The heavy politicisation of public broadcasting and very narrow ownership of the print media is still a potential threat to press freedom.
The public TV and radio body, ORF, remains strongly politicised. Its monitoring council contains no politicians but all 35 members are named by political parties, which maintains in practice the dominance of the ruling Christian conservative ÖVP and the far-right populist FPÖ.
A growing number of ORF journalists criticised (anonymously) the lack of editorial independence and increasing power of the politicians. Since the ORF’s broadcasting monopoly ended in 2002, a privately-owned nationwide TV station, atv+, has been set up. The advent of digital TV should boost further such broadcasting diversity, but the ORF still has a virtual monopoly and remains the country’s most influential media.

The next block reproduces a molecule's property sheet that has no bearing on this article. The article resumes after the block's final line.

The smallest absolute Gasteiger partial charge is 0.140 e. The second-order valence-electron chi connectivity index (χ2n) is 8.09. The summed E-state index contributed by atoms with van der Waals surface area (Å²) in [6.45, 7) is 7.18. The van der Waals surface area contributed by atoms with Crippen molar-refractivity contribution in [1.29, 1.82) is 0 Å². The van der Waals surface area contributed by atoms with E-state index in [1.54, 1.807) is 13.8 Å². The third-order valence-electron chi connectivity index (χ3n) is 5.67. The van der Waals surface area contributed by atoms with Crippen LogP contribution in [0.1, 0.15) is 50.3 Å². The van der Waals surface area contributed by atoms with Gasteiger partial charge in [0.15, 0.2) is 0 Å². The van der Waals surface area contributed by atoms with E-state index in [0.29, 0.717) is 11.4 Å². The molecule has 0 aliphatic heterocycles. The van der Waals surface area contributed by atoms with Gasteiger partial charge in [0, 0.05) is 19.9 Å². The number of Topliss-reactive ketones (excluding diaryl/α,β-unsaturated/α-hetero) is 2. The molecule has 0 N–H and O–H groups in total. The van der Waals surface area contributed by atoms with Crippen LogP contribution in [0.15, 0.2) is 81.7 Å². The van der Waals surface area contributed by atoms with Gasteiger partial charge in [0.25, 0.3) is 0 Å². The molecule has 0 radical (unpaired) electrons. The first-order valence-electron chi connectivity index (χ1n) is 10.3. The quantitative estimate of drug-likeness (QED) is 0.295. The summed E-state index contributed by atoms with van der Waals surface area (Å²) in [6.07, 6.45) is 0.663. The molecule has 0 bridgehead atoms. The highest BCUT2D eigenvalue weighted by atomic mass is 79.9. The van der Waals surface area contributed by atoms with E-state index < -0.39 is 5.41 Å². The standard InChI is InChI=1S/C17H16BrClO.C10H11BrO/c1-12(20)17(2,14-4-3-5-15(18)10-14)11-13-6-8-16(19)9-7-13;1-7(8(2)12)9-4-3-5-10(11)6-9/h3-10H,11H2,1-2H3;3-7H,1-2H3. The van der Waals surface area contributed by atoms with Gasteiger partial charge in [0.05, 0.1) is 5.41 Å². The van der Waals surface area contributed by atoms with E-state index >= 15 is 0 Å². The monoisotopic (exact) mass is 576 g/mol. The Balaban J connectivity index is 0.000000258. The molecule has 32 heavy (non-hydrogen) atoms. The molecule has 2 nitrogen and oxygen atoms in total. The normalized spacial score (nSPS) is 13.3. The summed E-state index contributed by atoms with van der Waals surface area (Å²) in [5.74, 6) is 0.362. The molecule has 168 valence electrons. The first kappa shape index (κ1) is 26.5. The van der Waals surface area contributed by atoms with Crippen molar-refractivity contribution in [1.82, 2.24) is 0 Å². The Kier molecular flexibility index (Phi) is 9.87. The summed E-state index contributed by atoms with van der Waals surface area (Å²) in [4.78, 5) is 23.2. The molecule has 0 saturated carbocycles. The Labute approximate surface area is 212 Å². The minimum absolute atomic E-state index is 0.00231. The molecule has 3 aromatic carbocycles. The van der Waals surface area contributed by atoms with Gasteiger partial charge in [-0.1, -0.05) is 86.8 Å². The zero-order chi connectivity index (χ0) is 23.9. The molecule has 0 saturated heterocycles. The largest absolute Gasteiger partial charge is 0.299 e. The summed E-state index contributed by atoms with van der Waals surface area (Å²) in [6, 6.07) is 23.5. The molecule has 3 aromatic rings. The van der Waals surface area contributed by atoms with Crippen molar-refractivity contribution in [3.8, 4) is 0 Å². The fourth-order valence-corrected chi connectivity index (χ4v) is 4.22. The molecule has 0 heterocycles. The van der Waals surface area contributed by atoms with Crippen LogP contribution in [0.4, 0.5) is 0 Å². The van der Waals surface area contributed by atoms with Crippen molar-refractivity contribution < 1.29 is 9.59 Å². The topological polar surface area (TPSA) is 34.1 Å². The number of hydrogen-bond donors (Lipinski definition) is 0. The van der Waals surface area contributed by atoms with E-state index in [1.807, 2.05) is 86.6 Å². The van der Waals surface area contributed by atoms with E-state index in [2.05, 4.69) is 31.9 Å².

The narrow ownership of the written press is still excessive. Most magazines belonging to the Fellner group which, through the German company Gruner & Jahr, is part of the Bertelsmann media empire, while the Mediaprint group controls most daily papers. The independent press council watchdog body has not been replaced since its abolition in June 2002. However, the system of media subsidies, handed out depending on the profitability and political leanings of a media outlet, was reformed.
Harassment and obstruction
A national "integration treaty" aimed at foreigners has, since 1 January 2003, obliged journalists to show their fluency in German to obtain a residence permit. After criticism from the Foreign Press Association, the authorities dropped the requirement for accredited coverage of official occasions.